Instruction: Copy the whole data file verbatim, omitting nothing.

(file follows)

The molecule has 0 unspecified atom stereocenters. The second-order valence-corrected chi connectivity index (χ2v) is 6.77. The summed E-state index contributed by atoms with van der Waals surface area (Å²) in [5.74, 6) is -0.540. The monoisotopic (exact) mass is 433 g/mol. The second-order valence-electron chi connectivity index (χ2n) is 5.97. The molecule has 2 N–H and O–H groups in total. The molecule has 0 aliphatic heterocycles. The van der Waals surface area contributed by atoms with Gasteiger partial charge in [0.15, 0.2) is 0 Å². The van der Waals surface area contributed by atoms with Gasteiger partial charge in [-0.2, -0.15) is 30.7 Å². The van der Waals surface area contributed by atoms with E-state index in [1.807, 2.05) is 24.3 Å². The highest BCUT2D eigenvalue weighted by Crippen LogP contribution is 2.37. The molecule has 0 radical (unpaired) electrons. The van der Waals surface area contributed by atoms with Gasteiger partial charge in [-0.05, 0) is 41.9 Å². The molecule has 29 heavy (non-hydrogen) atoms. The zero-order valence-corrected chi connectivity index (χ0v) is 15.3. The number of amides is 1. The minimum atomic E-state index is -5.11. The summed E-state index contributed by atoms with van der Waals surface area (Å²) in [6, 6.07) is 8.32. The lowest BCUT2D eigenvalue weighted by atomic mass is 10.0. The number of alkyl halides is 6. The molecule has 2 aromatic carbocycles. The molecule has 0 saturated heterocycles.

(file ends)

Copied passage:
The molecule has 0 unspecified atom stereocenters. The second-order valence-corrected chi connectivity index (χ2v) is 6.77. The summed E-state index contributed by atoms with van der Waals surface area (Å²) in [5.74, 6) is -0.540. The monoisotopic (exact) mass is 433 g/mol. The second-order valence-electron chi connectivity index (χ2n) is 5.97. The molecule has 2 N–H and O–H groups in total. The molecule has 0 aliphatic heterocycles. The van der Waals surface area contributed by atoms with Gasteiger partial charge in [0.15, 0.2) is 0 Å². The van der Waals surface area contributed by atoms with Gasteiger partial charge in [-0.2, -0.15) is 30.7 Å². The van der Waals surface area contributed by atoms with E-state index in [1.807, 2.05) is 24.3 Å². The highest BCUT2D eigenvalue weighted by Crippen LogP contribution is 2.37. The molecule has 0 radical (unpaired) electrons. The van der Waals surface area contributed by atoms with Gasteiger partial charge in [-0.05, 0) is 41.9 Å². The molecule has 29 heavy (non-hydrogen) atoms. The zero-order valence-corrected chi connectivity index (χ0v) is 15.3. The number of amides is 1. The minimum atomic E-state index is -5.11. The summed E-state index contributed by atoms with van der Waals surface area (Å²) in [6, 6.07) is 8.32. The lowest BCUT2D eigenvalue weighted by atomic mass is 10.0. The number of alkyl halides is 6. The molecule has 2 aromatic carbocycles. The molecule has 0 saturated heterocycles.